External Hard Drvies

External hard drives are extremely useful for backing up or archiving large amounts of data, and they can be purchased at many major retailers including Best Buy, Staples, Walmart and of course online. They are a fairly commodity item that you can walk in and purchase, but there are a few things you should consider when selecting a specific model:

Don't spend more than $150 on a single external hard drive. Many good models can be had for less than $100.

Don’t buy the largest model out there. You can find drives in 1TB (1000GB), 500GB, 320GB, 250GB, etc, capacities, but for most offices 250GB or 160GB will be more than adequate.

Get USB 2.0, but also consider FireWire or eSATA. This is how the drive connects to your computer. External drive enclosures are advertised as “dual-interface” (USB and FireWire for example) or “triple-interface” (USB, FireWire and eSATA), allowing you to use the fastest interface supported by your computer. USB 2.0 is standard and all computers will support it. FireWire is faster but not as widely available, and eSATA is faster still (as fast as the internal hard drive in your computer) but only the latest workstations will support it.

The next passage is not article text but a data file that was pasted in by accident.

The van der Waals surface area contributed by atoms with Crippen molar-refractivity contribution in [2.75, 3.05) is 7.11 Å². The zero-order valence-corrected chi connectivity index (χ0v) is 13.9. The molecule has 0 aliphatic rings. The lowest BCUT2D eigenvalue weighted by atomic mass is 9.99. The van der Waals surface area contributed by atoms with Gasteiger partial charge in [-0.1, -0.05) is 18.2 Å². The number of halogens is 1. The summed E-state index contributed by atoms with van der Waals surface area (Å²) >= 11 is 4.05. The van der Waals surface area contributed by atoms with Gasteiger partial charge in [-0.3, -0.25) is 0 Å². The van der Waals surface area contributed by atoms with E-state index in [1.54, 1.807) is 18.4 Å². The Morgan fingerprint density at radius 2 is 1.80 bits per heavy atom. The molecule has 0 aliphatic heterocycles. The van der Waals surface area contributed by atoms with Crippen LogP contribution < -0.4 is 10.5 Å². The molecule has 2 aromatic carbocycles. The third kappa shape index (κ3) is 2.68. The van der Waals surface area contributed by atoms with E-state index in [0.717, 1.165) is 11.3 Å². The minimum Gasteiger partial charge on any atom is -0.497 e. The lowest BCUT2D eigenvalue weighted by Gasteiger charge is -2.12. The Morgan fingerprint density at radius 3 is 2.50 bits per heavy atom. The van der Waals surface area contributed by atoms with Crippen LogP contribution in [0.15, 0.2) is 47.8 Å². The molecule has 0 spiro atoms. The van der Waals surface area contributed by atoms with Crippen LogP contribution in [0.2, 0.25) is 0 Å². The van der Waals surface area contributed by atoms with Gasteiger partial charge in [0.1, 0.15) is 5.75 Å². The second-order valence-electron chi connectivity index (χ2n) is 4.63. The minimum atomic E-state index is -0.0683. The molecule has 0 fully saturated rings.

Don’t keep all your eggs in one basket. Backing up to an external drive and keeping the original on a file server share or your local computer protects you if one copy is lost. However, archiving to a single location (deleting the original copy) can put you at risk if the archive is lost. For added protection purchase a second external hard drive or burn a second copy to DVD. And don't forget to store the backup and original or two archive copies in different locations. Floods, fire, theft and lightning all happen.